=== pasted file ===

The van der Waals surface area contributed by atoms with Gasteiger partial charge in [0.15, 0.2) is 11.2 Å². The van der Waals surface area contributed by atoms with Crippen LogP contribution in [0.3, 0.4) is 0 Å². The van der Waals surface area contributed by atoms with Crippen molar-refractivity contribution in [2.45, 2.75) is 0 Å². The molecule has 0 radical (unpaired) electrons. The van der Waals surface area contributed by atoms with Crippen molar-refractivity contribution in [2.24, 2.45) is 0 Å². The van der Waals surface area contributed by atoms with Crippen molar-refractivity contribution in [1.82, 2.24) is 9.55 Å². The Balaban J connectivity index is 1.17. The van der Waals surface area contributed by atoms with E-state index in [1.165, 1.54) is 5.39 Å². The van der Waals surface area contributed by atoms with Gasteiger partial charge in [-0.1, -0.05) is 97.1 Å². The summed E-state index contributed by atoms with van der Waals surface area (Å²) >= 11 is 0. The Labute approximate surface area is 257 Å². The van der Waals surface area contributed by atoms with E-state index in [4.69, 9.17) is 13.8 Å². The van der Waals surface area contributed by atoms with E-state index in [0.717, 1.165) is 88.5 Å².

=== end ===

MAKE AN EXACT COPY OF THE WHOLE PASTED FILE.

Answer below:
The van der Waals surface area contributed by atoms with Gasteiger partial charge in [0.15, 0.2) is 11.2 Å². The van der Waals surface area contributed by atoms with Crippen LogP contribution in [0.3, 0.4) is 0 Å². The van der Waals surface area contributed by atoms with Crippen molar-refractivity contribution in [2.45, 2.75) is 0 Å². The molecule has 0 radical (unpaired) electrons. The van der Waals surface area contributed by atoms with Crippen molar-refractivity contribution in [2.24, 2.45) is 0 Å². The van der Waals surface area contributed by atoms with Crippen molar-refractivity contribution in [1.82, 2.24) is 9.55 Å². The Balaban J connectivity index is 1.17. The van der Waals surface area contributed by atoms with E-state index in [1.165, 1.54) is 5.39 Å². The van der Waals surface area contributed by atoms with Gasteiger partial charge in [-0.1, -0.05) is 97.1 Å². The summed E-state index contributed by atoms with van der Waals surface area (Å²) >= 11 is 0. The Labute approximate surface area is 257 Å². The van der Waals surface area contributed by atoms with E-state index in [4.69, 9.17) is 13.8 Å². The van der Waals surface area contributed by atoms with E-state index in [0.717, 1.165) is 88.5 Å².